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5 Answers

objects on top of instrument panel shroud

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General Aviation

Hello: I have been advised never to place anything on top of the instrument panel. What considerations apply if someone recommends placing a portable gps locator transmitter and receiver (or any object) on top of the instrument panel (such as affecting compass, navigation instruments or radios, windshield reflections, shroud loading, safety in turbulance, possible STC if attached with velcro, etc.)? Is there a history of associated problems?

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5 Answers

  1. John D. Collins on Jun 16, 2011

    See FAR 91.21 below.  

    91.21 Portable electronic devices.

    (a) Except as provided in paragraph (b) of this section, no person may operate, nor may any operator or pilot in command of an aircraft allow the operation of, any portable electronic device on any of the following U.S.-registered civil aircraft:
    (1) Aircraft operated by a holder of an air carrier operating certificate or an operating certificate; or
    (2) Any other aircraft while it is operated under IFR.


    (b) Paragraph (a) of this section does not apply to–
    (1) Portable voice recorders;
    (2) Hearing aids;
    (3) Heart pacemakers;
    (4) Electric shavers; or
    (5) Any other portable electronic device that the operator of the aircraft has determined will not cause interference with the navigation or communication system of the aircraft on which it is to be used.


    Interference with the magnetic compass can be caused by magnetic material near the compass.  You can see this effect when the item is close to the location of the compass, as it will cause the compass to move.  Some antennas have a magnet intended to adhere it to a metal surface, you should not place items with a magnet on the glareshield as they will interfere with the compass.  If you can’t find a location on the glareshield that has no effect on the compass, then don’t put it on the glareshield.  I have found that often, items can be placed in a far corner of the glareshield, as far away from the magnetic compass as possible, and they don’t have an affect.  If you plan to fly IFR, then you also need to determine that the items do not interfere with any of your navigation or communication equipment when they are on.

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  2. Earl Kessler on Jun 16, 2011

    A little off the main focus, I often see students place metal kneeboards and headsets on top of the dash.  The windscreen is made of a soft plastic that easily scratches.  Once you have a marring of the inside of the windscreen, it is very difficult to remove.  Keep hard items away from the soft plastic to preserve a good view.

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  3. Jim Foley on Jun 17, 2011

    Rough turb. and heavy objects do not mix.  I was seeing stars after being hit by a flying camera during some zero-g parabolas.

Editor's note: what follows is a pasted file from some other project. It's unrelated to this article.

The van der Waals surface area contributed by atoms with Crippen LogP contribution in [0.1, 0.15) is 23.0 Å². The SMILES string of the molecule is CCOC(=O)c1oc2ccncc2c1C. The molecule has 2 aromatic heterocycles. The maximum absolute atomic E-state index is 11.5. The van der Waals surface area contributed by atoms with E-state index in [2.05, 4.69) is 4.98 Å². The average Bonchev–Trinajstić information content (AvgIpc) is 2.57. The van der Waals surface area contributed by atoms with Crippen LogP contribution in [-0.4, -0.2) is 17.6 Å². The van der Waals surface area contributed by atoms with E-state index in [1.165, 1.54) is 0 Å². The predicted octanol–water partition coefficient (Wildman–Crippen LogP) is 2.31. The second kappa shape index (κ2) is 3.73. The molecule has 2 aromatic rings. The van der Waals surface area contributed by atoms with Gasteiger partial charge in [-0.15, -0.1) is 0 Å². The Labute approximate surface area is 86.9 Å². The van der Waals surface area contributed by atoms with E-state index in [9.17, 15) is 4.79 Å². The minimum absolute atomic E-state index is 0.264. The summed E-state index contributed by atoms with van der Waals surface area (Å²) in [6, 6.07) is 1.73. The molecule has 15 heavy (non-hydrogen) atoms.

Any electronic device, even those with out magnets, create electromagnetic feilds (EMF) which, can/do affect the compass.  I have not had any trouble when I mount it on the far side of the instrument panel.
    As for the scratches/damage because of items, I have not noticed any issues with this at my flight school, and just about everybody places headsets and kneeboards up there.  Not saying they’re not there, I just havn’t noticed it.  I’ll be sure to look next time.
    (BTW, who uses shavers while flying?  That’s the FAA for you.)

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  4. James MacGregor CFI on Jun 19, 2011

    Just use a little common sense, if you put a chart up there ok, if you step out to fuel the AC up and put your headset up there, ok. obviously you are going to remove your headset when you get going, obviously you are not going to block your view with a bunch of charts.
     John, your quick with those FARs!!

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  5. Andy Neumann on Jul 11, 2011

    When the airplane’s parked, it’s a matter of how careful you are not to scratch the windscreen.  On plexi, it’s a nuisance.  On a glass windscreen, you might have to replace the entire windscreen (tens of thousands of dollars) for a scratch you caused with the bracket on the side of your headset.  Boss not happy.  So for all you soon-to-be commercial pilots out there–putting anything hard on the glareshield is not a habit I would condone.
    In flight, I agree with the above and add two more thoughts:
    1.  Reflections on the windscreen are distracting.  There’s a reason the glareshield is black.  You defeat the purpose if you put a bunch of white charts or anything light colored up there. 
    2.  CRM.  Everything should have its place.  Not only so you don’t get hit in the head with a portable GPS or get a paper cut from flying charts (joke), but also because you need to stay organized. 

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